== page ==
Crack the credit code and get your finances on track

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Credit Sesame on how you can crack the credit code for a more sustainable financial future.

Credit impacts consumers’ ability to buy homes or cars and secure loans for education or starting a business. It is integrated into all aspects of modern financial planning. Understanding all aspects of credit and the intricacies of credit management is beneficial for consumers who want to crack the credit code and make informed financial decisions.

What is Credit?

Credit is a multifacted concept all relating to the financial mechanism allowing individuals to borrow money. It encompasses funds available that you have not yet earned and enables economic activities that could not otherwise happen.

Credit available

The credit available to you is the total of any loan amounts and credit card limits. For example, “I have $1,000 credit available on my credit card.” Credit comes in various forms including credit cards, loans, mortgages, and lines of credit. Details of credit available to you can be found on your loan documents and credit card statements.

Credit status

Credit status or standing is a description of your past relationship with credit. For example, “My credit is good” indicates a positive track record of repaying debts on time and managing credit responsibly. Bad credit suggests a history of late payments, defaults or excessive debt. Credit status can have a significant impact on your ability to secure future credit and the terms offered. Information about your past behaviour with credit can be found on credit reports issued by the three major credit bureaus, TransUnion, Experian and Equifax.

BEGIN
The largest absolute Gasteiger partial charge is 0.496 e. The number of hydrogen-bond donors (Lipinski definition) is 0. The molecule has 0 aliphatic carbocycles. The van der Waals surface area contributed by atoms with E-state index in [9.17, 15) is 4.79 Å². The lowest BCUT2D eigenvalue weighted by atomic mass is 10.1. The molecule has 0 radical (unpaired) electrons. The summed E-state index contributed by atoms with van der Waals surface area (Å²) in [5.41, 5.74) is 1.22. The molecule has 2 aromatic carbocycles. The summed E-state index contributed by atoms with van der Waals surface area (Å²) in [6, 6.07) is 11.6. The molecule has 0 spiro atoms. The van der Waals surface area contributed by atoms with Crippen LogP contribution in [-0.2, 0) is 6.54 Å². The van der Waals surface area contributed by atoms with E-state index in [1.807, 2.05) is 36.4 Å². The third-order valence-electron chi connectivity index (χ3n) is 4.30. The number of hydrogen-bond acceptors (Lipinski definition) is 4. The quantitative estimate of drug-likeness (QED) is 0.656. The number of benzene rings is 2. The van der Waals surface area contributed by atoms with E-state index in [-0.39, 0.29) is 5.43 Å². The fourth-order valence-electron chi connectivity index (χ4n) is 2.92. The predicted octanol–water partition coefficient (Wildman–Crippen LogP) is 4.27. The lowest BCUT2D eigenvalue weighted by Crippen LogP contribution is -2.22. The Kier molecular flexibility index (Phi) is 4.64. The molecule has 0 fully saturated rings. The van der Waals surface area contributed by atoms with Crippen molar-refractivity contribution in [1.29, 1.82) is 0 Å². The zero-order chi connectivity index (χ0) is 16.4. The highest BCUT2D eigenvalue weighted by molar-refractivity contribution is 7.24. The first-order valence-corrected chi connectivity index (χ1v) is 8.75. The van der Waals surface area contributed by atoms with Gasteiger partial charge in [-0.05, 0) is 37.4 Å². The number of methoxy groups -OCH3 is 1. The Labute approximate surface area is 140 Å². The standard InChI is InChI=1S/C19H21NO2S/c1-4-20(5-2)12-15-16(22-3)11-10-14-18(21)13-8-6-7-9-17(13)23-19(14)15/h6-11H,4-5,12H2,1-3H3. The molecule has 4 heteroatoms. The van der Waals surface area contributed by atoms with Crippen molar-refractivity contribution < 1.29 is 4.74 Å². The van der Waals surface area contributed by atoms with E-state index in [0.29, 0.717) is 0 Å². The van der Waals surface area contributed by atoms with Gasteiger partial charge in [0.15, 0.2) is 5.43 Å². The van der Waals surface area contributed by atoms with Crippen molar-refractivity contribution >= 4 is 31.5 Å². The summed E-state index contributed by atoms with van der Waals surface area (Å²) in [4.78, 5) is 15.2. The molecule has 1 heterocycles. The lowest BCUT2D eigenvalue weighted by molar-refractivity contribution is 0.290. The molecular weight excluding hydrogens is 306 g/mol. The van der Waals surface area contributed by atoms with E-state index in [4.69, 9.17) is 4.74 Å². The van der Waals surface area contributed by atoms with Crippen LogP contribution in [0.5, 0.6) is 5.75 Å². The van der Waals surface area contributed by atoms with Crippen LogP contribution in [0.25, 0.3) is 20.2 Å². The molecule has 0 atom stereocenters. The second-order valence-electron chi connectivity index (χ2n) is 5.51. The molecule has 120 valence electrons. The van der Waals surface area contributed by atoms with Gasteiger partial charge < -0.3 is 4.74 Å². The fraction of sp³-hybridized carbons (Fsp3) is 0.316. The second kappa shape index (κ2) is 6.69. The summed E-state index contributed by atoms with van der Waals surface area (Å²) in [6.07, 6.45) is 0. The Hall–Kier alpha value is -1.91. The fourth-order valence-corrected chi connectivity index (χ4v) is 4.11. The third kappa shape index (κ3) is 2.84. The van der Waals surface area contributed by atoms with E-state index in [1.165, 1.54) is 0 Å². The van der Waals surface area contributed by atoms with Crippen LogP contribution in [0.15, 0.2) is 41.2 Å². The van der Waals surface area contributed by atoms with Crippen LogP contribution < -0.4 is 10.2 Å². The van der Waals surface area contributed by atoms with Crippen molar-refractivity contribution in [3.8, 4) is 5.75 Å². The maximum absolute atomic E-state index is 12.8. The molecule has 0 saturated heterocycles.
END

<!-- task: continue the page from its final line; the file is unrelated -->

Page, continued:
Credit Score

Your credit score is a numerical representation of your creditworthiness calculated from information in your credit reports. For example, “I have a credit score of 680.” In the United States, credit scores (there is more than one credit score) typically range from 300 to 850. Lenders and creditors use credit scores to assess the risk associated with lending money to you. A higher credit score indicates better creditworthiness making it easier to access credit at favorable terms. Credit scores are available for free from many banking and financial instutitions.

Credit scoring models

There are several different credit scoring models. VantageScore and FICO scores are two widely recognised credit scores. Each scoring model weighs factors slightly differently, so score varies depending on which model is used. However, the key factors that influence credit scores remain largely consistent across models.

Factors Influencing Credit Scores

Several factors influence a person’s credit score. These include:

  • Payment history. This is the most significant credit factor, accounting for about 35% of your credit score. Payment reflects whether you pay your bills on time and if you make late payments or defaults.
  • Credit utilization. This is the percentage of available credit that you use and accounts for around 30% of your credit score. For example, if you use $250 on a credit card with a $1,000 limit, that’s 25% credit utilization. High credit utilization can negatively impact your score. Ideally, keep utilization below 30% of your total credit limit.
  • Length of Credit History. The length of time you have had credit accounts for about 15% of your score. Longer credit histories are viewed more favorably as it shows you have a history of managing credit.
  • Credit mix. Credit cards, installment loans, and mortgages are different types of credit. Credit mix accounts for about 10% of your score and a good mix can positively impact your credit score.
  • New credit inquiries. New credit applications account for 10% of your credit score. Every time you apply for new credit, a hard inquiry is made on your credit report. Too many inquiries in a short period can lower your score.
  • Public records. Bankruptcies, liens, and judgments can have a significant negative impact on your credit score.

Tips for building and maintaining good credit